However, as you know, the level of chlorine found in your tap water can be extremely dangerous to your health. The U.S. Council Of Environmental Quality openly declared that “cancer risk among people drinking chlorinated water is 93% higher than among those whose water does not contain chlorine.” So you can see that we cannot blindly trust the EPA to set proper limits of chlorine in our water or in our food.
Chlorine Is A Toxic Pathogen
Chlorine is a chemical that belongs to the same chemical group as fluoride, and they are called pathogens. Chlorine in its natural form is a basic element on Earth and is highly toxic. Even the EPA stated that Americans are absorbing 300-600 times the volume of chlorine that is estimated “safe to ingest.”
Chlorine is different from other sanitation chemicals because it does not break down. Therefore, even if the amount utilized to make baby-cut carrots is within the EPA guidelines, you should not be eating them as you already expose yourself to enough chlorine from other sources such as tap water.
Demystifying Other Myths About “Baby Carrots”
Now we know some truth about baby-cut carrots, they the fact that producers immerse them in chlorine before packaging. Moreover, we see that they are not real baby carrots, they are baby-cut carrots. Another thing to take note of is the white foam that forms outside baby-cut carrots, and it is not related to chlorine.
The truth is the white foam you see outside the baby-cut carrots is an indicator that the carrots have begun to dry out. You can give back the carrots original color by adding more water to them. The same thing does not appear on regular carrots because they have not been peeled, so they do not dry as fast as the baby-cut carrots do. However, If you peel an ordinary carrot, the same thing will happen.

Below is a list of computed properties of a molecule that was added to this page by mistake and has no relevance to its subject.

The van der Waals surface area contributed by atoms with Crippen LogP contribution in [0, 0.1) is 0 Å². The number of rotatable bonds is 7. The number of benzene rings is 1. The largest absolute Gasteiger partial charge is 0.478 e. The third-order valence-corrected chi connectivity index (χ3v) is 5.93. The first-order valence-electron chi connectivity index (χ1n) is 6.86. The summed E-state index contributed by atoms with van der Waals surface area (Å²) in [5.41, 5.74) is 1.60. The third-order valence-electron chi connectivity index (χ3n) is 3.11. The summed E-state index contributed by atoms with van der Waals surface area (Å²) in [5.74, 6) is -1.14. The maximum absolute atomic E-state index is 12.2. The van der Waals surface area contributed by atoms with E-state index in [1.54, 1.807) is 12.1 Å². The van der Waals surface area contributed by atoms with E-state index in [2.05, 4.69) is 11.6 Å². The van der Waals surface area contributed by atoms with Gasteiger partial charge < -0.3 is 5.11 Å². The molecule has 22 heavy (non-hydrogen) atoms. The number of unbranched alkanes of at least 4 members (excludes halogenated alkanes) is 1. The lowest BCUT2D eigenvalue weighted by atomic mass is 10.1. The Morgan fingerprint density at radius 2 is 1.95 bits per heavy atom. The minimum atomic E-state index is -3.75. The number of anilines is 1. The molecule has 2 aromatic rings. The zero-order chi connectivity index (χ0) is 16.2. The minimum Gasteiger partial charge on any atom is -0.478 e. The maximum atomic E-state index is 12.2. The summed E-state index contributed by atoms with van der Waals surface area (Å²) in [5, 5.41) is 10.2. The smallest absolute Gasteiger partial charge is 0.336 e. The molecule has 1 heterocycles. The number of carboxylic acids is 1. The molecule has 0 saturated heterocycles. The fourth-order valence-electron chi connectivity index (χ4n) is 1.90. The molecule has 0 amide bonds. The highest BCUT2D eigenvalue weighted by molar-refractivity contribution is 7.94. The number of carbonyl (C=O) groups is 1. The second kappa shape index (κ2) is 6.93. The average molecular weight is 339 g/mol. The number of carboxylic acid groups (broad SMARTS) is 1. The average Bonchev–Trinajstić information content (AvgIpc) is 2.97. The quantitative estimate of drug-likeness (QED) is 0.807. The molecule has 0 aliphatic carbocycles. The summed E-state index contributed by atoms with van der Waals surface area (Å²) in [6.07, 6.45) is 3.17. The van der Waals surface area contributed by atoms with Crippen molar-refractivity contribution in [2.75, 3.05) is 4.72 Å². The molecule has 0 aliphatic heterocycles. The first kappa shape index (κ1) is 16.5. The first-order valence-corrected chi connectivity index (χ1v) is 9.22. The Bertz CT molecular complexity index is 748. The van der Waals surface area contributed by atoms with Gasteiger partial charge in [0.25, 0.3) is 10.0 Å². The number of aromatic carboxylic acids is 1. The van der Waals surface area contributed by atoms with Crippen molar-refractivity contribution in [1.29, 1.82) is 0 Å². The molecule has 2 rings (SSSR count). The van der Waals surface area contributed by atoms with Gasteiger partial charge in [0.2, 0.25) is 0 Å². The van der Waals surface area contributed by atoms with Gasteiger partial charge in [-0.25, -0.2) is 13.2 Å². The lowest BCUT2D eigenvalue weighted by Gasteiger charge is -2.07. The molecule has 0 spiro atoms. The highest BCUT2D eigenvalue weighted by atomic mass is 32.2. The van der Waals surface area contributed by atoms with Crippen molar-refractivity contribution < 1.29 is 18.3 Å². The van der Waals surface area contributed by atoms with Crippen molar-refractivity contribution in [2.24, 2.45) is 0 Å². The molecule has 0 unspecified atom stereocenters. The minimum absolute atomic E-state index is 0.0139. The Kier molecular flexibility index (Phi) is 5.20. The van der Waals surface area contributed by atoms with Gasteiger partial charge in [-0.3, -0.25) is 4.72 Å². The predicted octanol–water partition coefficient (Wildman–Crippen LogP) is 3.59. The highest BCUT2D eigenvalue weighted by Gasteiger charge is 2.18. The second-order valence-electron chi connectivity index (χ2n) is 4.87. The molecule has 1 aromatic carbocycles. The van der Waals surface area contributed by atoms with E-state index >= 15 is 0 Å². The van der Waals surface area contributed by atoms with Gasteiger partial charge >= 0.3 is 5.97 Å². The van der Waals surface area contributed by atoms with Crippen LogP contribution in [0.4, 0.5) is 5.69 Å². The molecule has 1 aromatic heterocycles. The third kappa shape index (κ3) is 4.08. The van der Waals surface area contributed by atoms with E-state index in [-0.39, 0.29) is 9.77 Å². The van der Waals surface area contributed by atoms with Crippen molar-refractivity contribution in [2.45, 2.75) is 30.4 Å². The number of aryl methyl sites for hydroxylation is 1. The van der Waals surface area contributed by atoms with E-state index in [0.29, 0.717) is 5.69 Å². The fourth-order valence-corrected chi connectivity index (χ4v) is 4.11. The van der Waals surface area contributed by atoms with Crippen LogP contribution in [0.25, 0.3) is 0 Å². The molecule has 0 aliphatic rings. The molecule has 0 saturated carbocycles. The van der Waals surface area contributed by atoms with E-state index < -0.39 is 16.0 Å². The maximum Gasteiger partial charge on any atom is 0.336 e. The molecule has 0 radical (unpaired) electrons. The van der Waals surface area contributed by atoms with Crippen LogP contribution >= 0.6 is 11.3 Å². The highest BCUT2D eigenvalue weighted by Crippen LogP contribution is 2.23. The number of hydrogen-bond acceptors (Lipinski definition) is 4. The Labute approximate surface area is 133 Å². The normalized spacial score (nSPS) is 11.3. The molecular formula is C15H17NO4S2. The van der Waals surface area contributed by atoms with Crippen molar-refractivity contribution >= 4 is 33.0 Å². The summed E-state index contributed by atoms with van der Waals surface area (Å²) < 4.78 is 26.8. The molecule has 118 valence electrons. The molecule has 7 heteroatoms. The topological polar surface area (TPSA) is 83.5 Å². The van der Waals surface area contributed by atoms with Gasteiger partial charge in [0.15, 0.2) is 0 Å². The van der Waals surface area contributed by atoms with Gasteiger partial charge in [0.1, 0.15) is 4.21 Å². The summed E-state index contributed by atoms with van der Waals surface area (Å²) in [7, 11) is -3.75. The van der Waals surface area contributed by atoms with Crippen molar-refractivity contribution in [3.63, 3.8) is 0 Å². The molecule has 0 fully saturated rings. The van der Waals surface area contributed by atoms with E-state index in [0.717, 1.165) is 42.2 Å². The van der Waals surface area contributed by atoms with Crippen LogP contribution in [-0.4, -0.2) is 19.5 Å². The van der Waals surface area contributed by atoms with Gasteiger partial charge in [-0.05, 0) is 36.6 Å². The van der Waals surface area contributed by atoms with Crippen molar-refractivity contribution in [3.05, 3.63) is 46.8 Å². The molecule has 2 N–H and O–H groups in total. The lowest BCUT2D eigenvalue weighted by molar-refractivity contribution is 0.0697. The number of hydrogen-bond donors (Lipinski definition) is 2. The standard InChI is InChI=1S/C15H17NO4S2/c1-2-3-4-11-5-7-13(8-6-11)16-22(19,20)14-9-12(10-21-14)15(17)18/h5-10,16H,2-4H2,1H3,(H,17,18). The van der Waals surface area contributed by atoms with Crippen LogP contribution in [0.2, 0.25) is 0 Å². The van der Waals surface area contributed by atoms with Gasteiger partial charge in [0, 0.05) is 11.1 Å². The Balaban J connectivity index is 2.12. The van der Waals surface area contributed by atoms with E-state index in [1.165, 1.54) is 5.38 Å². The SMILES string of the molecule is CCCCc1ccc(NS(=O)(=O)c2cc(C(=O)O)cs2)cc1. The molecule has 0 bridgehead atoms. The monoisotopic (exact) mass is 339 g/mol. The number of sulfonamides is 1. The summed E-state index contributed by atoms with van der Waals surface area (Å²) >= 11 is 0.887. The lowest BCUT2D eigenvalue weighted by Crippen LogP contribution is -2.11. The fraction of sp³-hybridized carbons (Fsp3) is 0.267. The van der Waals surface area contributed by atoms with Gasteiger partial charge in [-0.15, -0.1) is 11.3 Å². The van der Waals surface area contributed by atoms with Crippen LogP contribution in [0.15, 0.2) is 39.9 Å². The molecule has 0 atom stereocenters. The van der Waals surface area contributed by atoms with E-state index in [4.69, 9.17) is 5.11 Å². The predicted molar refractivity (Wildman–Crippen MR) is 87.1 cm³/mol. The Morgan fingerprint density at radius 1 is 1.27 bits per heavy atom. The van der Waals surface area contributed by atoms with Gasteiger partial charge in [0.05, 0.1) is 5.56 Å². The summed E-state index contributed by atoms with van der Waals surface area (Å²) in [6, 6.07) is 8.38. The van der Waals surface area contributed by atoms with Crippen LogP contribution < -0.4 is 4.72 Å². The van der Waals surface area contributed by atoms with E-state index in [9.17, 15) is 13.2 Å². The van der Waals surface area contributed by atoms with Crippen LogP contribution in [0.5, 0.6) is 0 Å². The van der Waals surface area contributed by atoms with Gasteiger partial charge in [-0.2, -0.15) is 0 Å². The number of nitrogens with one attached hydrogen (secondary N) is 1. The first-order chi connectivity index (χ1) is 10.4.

Dr. Aruna Weerasooriya, researcher and Professor of Agricultural Sciences at Prairie View A&M University said that how we process some vegetables diminishes their nutritional value, and this includes carrots. Dr. Weerasooriya describes, “when you look at wild carrots, they have high levels of Thymol, a phytochemical that is essential for the body to control bacteria and ward off viral infections… Now, when you look at some of these new carrot breeds, this phytochemical just isn’t there.”
Dr. Weerasooriya noted that companies care more about extending baby-cut carrots’ shelf life than in human health. That comes as no surprise as large corporations have increasingly focused more on their profits than people. He explains, “research should focus on how to retain some of these nutrients, but instead companies are probably more concerned about a longer shelf life.”
To avoid buying baby-cut carrots with chlorine, purchase organic baby-cut carrots instead. Organic baby-cut carrots are immersed in a non-toxic, citrus solution called Citrox. Citrox is a natural alternative to chlorine and is used to disinfect organic produce and other food and beverage products. Another answer is to buy regular carrots, and at home, you can cut them into smaller pieces.
Sadly, many pre-cut vegetables are immersed in chlorine as well. Your best bet to avoid toxic chemicals is to buy organic vegetables and to cut them at home instead of buying pre-cut vegetables.